F. N. Wright, US



Memories of Mattoon (continued)


Horse Sweat On Leather

My paternal grandfather, “Dad” Kerans, trained horses. More specifically, harness racers. He did this up until he got cataracts so bad he was virtually blind. Surgery to remove them didn’t help because they didn’t have the technology to remove them back then as they do now.

He kept a tack room at the Coles County Fairgrounds which was within walking distance of his and “Mom” Kerans’ house in Charleston. I loved going there with him and watching him work the horses. Sometimes my Uncle Shorty, who lived with his parents, helped “Dad” Kerans when he had the day off from his regular job.

Hanging from the walls of the tack room was an assortment of bridles and other equipment used to train the horses. They smelled of horse sweat. As I got older “Dad” Kerans would let me clean out the stall that was home to the horse he was working with at the time.

First I would take a pitchfork and clean out the old straw and horse manure and put it in a wheelbarrow. For some reason I don’t remember where I deposited the waste but afterwards I would spread fresh straw on the dirt floor of the stall.

People who were never fortunate enough to spend as much time in this atmosphere as I was as a child often curl up their nose when I tell them that to this day I love the smell of horse sweat on leather, horse manure and fresh straw.



Left to right: (kneeling) Fred Wright (holding "Duke"), Dave Wells. Standing: Dick Shriver, Kenny Zike, Dave Nottingham.


The Rebels

I became fascinated with cars at the age of nine or ten. It began on a Sunday afternoon when one of my older cousins, Lowell Kerans, came by our house to show Dad the 40 Ford he had just bought. It was a model soon to become popular with custom car freaks and hot rodders and remains so to this day.

I got a job delivering papers when I was twelve and began saving for my first car. At the age of fourteen I secured a better paying job as a movie theater usher. Part of the job sometimes entailed “manning” the concession stand selling popcorn, candy and sodas.

One night while “manning” the stand I met an older kid named Dick Shriver. He had already graduated from MHS and had an “adult” job with CIPS.

Dick and I somehow became friends (he was a regular at the theater and always alone it seemed) and he not only had a cherry Pontiac hardtop but the most fantastic collection of 45 RPM records imaginable and turned me onto radio station WLAC, Nashville, Tn.

I soon introduced Dick to my best friend Dave Wells and two more of my friends; Kenny Zike and Dave Nottingham. The five of us often spent hours listening to Dick’s amazing collection of 45’s and cruising Broadway and 12th Street up to Gill’s Drive-In at the corner of 12th and Dewitt and back again in a continuous loop on Friday nights. It might have been Saturday nights or both.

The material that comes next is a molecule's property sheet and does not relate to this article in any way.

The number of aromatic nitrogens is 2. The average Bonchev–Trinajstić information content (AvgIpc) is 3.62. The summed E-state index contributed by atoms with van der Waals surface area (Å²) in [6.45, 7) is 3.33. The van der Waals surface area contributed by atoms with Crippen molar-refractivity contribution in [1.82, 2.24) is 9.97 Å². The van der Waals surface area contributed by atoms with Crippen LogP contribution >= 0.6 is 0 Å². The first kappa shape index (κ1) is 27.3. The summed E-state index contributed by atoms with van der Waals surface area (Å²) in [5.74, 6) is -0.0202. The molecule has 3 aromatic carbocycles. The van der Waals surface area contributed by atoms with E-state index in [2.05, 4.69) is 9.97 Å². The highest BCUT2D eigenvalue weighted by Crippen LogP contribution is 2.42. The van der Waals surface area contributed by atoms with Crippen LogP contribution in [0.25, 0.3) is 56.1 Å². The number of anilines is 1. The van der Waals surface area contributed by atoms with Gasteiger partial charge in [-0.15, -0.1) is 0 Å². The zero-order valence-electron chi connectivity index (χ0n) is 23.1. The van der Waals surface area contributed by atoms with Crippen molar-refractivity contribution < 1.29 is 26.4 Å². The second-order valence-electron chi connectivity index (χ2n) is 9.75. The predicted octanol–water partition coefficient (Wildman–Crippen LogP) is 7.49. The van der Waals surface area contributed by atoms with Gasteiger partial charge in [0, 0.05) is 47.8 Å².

Since that Sunday Lowell came by the house with his 40 Ford I had been reading every magazine I could get my hands on that had anything to do with cars. I had my friends reading them too and “the world” had also come to Mattoon by way of TV and movies like “Rebel without a Cause.”

Flat top haircuts, duck tails, flat tops with fenders (a flat top with duck tails) and the “James Dean” style haircut and others were becoming popular causing anguish among many parents. I was lucky because my parents were cool and didn’t worry about my hair styles.

Before long it seemed all teenagers were juvenile delinquents. The movie “Blackboard Jungle” helped fuel that fire. Car clubs were popping up all over the country and one of the popular car magazines published an article about one club who was trying to dispel this image. They would help motorists in distress and give them a card identifying their club. They asked the aided motorists to pass the word to their friends that they had been assisted by members of the club.

I shared this article with my friends and we decided to form our own club. And, even though we only had Dick’s Pontiac among the five of us, “The Rebels Car Club” was formed. Mattoon’s first car club with only one car among us!

We decided the red “James Dean” windbreaker from “Rebel without a Cause” would be our signature jacket though I don’t think there was ever a time we all wore our jacket at the same time. I know of only one picture of the five of us together and only Kenny is wearing his red windbreaker.

I designed a business-size card that basically stated: Rebels Car Club, Mattoon, Illinois. No logo that I recall. At the bottom of card was a three line statement: “You have been assisted by members of this club. All teenagers are not juvenile delinquents. Please share this with your friends.”
We then made it a point to help motorists in trouble when we could and hand the driver our card. After several “assists” the five of us discovered it was a rewarding experience.

Dave Nottingham would be the next member to get a car. A 49 Mercury. A “James Dean car”! I was next with a 1950 Pontiac and after throwing a rod through the block I bought a 51 Chevy with glass pack mufflers.

When I turned seventeen I enlisted in the Navy. Just before my nineteenth birthday I bought a customized 1950 Mercury from The House of Hardtops in El Cajon, California. “The Rebels Car Club” had all but ceased to exist by then.

Years later I would find myself a member of The Road Regents”, a motorcycle club that had started out as a car club about the same time “The Rebels” came into being. They converted to a motorcycle club the same year I bought my Mercury and three years before I would buy my first Harley.

I don’t know when Dave Wells and Kenny Zike finally got their first cars but it doesn’t matter. We were “The Rebels”.

…dedicated to the memories of Dave Wells and Kenny Zike, who would become the long time chief of Mattoon’s Fire department.




Memories of Mattoon

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